Twenty Tips For Interpreting Scientific Claims

A useful list of 20 concepts to help decision-makers parse how evidence can contribute to a decision, and potentially avoid undue influence by those with vested interests.


Calls for the closer integration of science in political decision-making have been commonplace for decades. However, there are serious problems in the application of science to policy — from energy to health and environment to education […] We suggest that the immediate priority is to improve policy-makers’ understanding of the imperfect nature of science. The essential skills are to be able to intelligently interrogate experts and advisers, and to understand the quality, limitations and biases of evidence. We term these interpretive scientific skills. These skills are more accessible than those required to understand the fundamental science itself, and can form part of the broad skill set of most politicians […] The harder part — the social acceptability of different policies — remains in the hands of politicians and the broader political process.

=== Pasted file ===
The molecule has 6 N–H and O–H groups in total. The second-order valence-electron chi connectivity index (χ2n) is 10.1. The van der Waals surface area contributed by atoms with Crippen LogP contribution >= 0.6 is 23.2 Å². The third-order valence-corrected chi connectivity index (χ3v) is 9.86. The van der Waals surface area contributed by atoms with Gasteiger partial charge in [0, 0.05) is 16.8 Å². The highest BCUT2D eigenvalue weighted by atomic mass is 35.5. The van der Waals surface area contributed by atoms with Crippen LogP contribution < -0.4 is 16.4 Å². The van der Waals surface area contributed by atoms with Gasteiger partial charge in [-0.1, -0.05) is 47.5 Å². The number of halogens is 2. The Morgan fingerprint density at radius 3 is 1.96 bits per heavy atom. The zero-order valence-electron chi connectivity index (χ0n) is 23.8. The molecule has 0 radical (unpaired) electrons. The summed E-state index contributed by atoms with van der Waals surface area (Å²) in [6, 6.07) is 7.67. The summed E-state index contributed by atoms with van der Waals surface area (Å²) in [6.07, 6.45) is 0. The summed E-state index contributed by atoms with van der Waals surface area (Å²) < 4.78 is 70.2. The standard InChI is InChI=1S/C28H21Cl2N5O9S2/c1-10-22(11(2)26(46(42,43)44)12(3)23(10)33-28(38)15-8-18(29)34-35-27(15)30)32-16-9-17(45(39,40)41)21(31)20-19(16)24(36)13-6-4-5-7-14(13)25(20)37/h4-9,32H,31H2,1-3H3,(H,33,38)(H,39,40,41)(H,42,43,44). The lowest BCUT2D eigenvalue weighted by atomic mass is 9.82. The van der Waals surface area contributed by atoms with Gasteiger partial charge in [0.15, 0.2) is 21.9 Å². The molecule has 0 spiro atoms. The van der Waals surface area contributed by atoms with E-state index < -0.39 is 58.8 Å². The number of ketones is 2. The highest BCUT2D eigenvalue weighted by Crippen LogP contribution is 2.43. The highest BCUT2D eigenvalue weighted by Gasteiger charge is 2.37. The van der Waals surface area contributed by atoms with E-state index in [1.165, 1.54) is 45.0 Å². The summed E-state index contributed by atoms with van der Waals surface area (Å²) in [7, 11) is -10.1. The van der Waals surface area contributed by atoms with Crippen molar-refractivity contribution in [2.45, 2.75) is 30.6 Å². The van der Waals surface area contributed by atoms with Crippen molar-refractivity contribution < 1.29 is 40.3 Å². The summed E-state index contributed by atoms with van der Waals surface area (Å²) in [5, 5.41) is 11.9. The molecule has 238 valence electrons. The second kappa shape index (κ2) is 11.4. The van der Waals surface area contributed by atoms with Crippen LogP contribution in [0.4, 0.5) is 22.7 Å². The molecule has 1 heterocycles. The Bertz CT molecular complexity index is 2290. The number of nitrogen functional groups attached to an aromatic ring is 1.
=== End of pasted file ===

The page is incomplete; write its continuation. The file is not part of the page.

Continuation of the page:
1. Differences and chance cause variation
  2. No measurement is exact
  3. Bias is rife
  4. Bigger is usually better for sample size
  5. Correlation does not imply causation
  6. Regression to the mean can mislead
  7. Extrapolating beyond the data is risky
  8. Beware the base-rate fallacy
  9. Controls are important
  10. Randomization avoids bias
  11. Seek replication, not pseudoreplication
  12. Scientists are human
  13. Significance is significant
  14. Separate no effect from non-significance
  15. Effect size matters
  16. Study relevance limits generalizations
  17. Feelings influence risk perception
  18. Dependencies change the risks
  19. Data can be dredged or cherry picked
  20. Extreme measurements may mislead

See details here.